Syracuse Basketball: Jim Boeheim barely in ranking of top coaches – huh?

Syracuse basketball, Jim Boeheim (Photo by Michael Reaves/Getty Images)
Syracuse basketball, Jim Boeheim (Photo by Michael Reaves/Getty Images) /

As the 2022-23 season has just gotten underway, a national media outlet has published its list of the top head coaches in the sport of college basketball, and Syracuse basketball boss Jim Boeheim barely made the cut.

Okay, a couple of things here. Number one, these sorts of lists and rankings are subjective. Number two, the Orange in recent seasons hasn’t been the same sort of dominant team that it was from, say, 2009 to 2014.

During those years, the ‘Cuse was faring well in regular seasons and post-seasons, while accumulating 25 to 30 victories per year. Since 2014-15, the second stanza that Syracuse basketball was in the Atlantic Coast Conference after leaving the Big East Conference, the Orange has often slogged its way through regular campaigns.

At the same time, though, the ‘Cuse did reach a Final Four in 2016 (and 2013) as well as Sweet 16s in 2018 and 2021. After prevailing in the season opener last Monday at home versus Lehigh, Jim Boeheim now has 1,100 career wins (whatever, NCAA).

He also has a national title, five appearances in the Final Four, and 20 journeys to the Sweet 16. I know that I’m a homer, but Boeheim, to me, is still a great, great head coach. Naturally, though, we all have recency bias, and the Orange went a lackluster 16-17 in 2021-22.

The placement of Syracuse basketball head coach Jim Boeheim on a rankings list is puzzling.

So CBS Sports, led by a panel of Gary Parrish, Matt Norlander, Kyle Boone and David Cobb, recently unveiled its top 25 and 1 ranking of the top head coaches in college basketball for 2022-23.

Sitting at No. 1 is Kansas’ Bill Self. All good there. He just claimed a second NCAA title this past spring. He’s followed, in the top 10, by Mark Few of Gonzaga, Scott Drew of Baylor, John Calipari of Kentucky, Kelvin Sampson of Houston, Tony Bennett of Virginia, Tom Izzo of Michigan State, Bruce Pearl of Auburn, Mick Cronin of UCLA, and Eric Musselman of Arkansas.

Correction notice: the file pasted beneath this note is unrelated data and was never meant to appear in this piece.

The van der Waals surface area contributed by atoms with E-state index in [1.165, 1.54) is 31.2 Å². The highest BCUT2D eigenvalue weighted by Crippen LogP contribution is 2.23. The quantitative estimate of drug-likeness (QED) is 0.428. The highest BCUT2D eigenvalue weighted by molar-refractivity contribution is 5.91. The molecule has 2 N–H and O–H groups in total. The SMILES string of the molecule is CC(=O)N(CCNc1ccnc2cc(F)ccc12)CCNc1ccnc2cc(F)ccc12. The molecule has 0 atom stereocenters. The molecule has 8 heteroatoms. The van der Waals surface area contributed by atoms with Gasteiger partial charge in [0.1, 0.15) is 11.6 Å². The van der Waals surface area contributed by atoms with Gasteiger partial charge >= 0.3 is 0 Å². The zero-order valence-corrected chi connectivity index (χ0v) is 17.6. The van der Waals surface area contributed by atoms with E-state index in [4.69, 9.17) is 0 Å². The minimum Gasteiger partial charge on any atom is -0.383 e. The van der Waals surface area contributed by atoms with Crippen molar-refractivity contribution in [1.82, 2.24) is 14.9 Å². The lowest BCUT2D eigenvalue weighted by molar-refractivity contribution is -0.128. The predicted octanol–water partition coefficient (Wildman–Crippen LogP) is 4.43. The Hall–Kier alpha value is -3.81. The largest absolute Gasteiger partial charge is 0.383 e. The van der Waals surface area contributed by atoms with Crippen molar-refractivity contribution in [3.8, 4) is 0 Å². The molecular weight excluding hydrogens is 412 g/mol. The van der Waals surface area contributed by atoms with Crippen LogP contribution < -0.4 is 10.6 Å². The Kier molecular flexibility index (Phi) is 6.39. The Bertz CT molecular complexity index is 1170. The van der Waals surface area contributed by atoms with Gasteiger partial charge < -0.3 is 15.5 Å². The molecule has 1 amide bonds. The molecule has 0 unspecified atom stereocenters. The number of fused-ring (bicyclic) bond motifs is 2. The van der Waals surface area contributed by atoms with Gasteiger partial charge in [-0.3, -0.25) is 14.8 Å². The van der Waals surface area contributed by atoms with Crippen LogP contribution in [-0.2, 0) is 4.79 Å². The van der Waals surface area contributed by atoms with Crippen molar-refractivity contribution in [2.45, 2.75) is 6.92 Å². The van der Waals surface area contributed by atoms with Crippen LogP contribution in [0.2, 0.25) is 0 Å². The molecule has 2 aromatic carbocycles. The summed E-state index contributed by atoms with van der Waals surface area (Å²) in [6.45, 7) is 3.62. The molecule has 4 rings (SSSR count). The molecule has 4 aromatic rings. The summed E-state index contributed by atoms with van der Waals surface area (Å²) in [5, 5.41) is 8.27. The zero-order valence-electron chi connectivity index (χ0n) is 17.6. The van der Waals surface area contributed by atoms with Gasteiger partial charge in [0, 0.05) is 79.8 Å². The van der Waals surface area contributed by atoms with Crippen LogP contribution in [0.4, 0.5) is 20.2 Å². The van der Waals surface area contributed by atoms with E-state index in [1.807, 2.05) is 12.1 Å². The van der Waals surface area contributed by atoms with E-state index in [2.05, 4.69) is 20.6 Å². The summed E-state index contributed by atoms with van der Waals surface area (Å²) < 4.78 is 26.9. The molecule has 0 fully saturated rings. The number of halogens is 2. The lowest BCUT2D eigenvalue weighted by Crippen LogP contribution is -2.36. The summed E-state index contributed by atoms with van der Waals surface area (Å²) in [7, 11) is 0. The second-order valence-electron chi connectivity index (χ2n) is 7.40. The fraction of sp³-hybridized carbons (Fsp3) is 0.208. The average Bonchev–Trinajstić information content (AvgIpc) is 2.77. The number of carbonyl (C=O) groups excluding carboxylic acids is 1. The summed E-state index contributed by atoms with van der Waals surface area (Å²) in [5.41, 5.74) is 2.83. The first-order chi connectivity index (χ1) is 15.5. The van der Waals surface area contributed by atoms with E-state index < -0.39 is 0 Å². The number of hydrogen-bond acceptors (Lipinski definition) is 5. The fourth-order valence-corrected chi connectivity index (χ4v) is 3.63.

I have no issues with a lot of the head coaches in the top 10. And, frankly, I don’t necessarily expect Jim Boeheim to reside in the top 10, given the Orange’s performances in recent years, even if he’s second all-time in career victories by a head coach in Division I men’s basketball.

Let’s look at some of the other head coaches ahead of Boeheim. Rick Pitino of Iona, Matt Painter of Purdue, Chris Beard of Texas, Rick Barnes of Tennessee, Leonard Hamilton of Florida State, Bob Huggins of West Virginia, Chris Holtmann of Ohio State, Tommy Lloyd of Arizona, Hubert Davis of North Carolina, Brad Underwood of Illinois, and Ed Cooley of Providence.

Pitino, really? I guess that’s fair. But Barnes? Huggins? I love the guy, but didn’t Syracuse basketball beat West Virginia in the 2021 NCAA Tournament? Holtmann is a good coach, but come on.

Lloyd and Davis have been head coaches for exactly one year, although both were fabulous in the first seasons at the helm of the Wildcats and the Tar Heels, respectively.

I’m a huge fan of Cooley, and Providence was great in 2021-22, but you’re really telling me that he’s a better coach than Boeheim?

Look, I’m an SU alumnus and a huge advocate of Boeheim. I know that some of my fellow Orange fans want him to retire. He will soon enough.

According to CBS Sports, “While each panelist brought their own criteria to the evaluation, the overarching theme was to rank the coaches off who is the best at running a program.”

Jim Boeheim may not be in the top 10 these days, but No. 22? I wholeheartedly, yet respectfully, disagree with that.

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